What's your one Community Management & Adoption tip for someone starting out?


What one tip have you learned in your experience of Community Management & Adoption that you wish you had known when you started? What advice do you always give to others starting out in community management and adoption of Yammer


(To get the exercise started of building some community management content in this forum.)

19 Replies
It's ok to be unsure before posting. Not knowing this kept me quiet for a very long time. If you think you might have something worth contributing to a paused conversation, go ahead and offer your thoughts and questions. There's a good chance you're not the only person who thought it, even if you're the first person to write it.

Just one? Wow. OK...Remember to start with WHY. Purpose matters in community management. Building a community takes time, people and work to develop so you need to be patient, understanding and dedicated to success. You have to be willing to engage with people as humans, accept that they aren't going to want to change unless you explain to them WHY it matters, not just HOW to do it. 

Help users to understand the community matures over time as their use matures.  They start connecting people in the organisation and into groups is a key first step to a healthy community.  Then work with them to encourage all users to share their work while it is happening. Working Out Loud is a great way to create value through sharing.  Exotic and new ways of working like crowdsourcing, innovation jams and other activities are built on the connection, trust and responsiveness that is developed through the basics of connection and sharing. It goes Connect>Share>Solve>Innovate.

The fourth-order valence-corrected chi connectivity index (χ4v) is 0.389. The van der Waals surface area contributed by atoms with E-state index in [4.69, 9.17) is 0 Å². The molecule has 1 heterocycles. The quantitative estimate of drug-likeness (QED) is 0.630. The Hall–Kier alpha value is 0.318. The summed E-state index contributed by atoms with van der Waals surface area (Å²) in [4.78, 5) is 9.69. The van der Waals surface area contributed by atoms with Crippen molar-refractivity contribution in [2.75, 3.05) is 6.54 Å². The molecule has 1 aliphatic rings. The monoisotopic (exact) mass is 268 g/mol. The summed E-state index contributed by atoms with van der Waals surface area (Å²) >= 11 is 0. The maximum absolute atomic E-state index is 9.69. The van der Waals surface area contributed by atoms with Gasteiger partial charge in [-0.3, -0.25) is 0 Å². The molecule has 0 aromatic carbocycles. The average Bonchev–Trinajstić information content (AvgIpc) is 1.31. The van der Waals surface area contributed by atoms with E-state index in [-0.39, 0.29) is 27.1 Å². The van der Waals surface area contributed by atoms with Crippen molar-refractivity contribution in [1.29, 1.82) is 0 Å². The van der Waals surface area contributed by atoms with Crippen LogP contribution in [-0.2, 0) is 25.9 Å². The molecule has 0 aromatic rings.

It's not about you. Get other people to contribute things you think would be helpful and avoid building a hub and spoke model. Communities and content marketing platforms are two different things.

What I Wish I Had Known: That your community is going to shape itself beyond your initial scope, and that's okay!


For example, one of my external networks for customers is being used almost entirely for Q&A--and that's great, because it's helping out everybody in it, and helping out us back at HQ learn more about what our customers really need from us.


Just Starting Out Piece of Advice: Watch for those early adopters, the people (or person!) who fills out their entire profile, posts things, starts a group, etc. Those are the people you will groom to be community managers to help you out. Try to get those helpful people from different departments around your company, so they can help diversify and spread the good word among their peers.

While I have read to the contrary, something (in Yammer) I now do is follow everyone who starts to follow me.


Some advice I have read says only follow those who are influential, eg: manager, senior manager.


I suggest that following those who reach out to you gives a strong message of encouragement, especially important in a growing network.

Very important piece of advice! It reinforces how everyone in a company is important.
Go back to the future!

The ESN has alerted you and many others that someone is seeking help.
For one of any number of reasons you decide in this case to phone them rather than reply by posting.

By the end of that interaction you have gained an ally, they are further convinced of the benefits of the ESN and may even mention you in subsequent post to ESN.

A small detour from the online conversation can really add value for individuals and the network.

I wish I'd have realised at the time of starting that people will have very different reasons for getting involved (or not getting involved). For example, I may envision Yammer being used in one particular way such as to connect people in a dispersed project team, but this doesn't work for teams that aren't dispersed. They will need a different reason to join. They may already have their reason, or they may need help finding that reason, in which case you, as a community manager, will need to think outside of your own needs and vision to consider other options that will get people on board.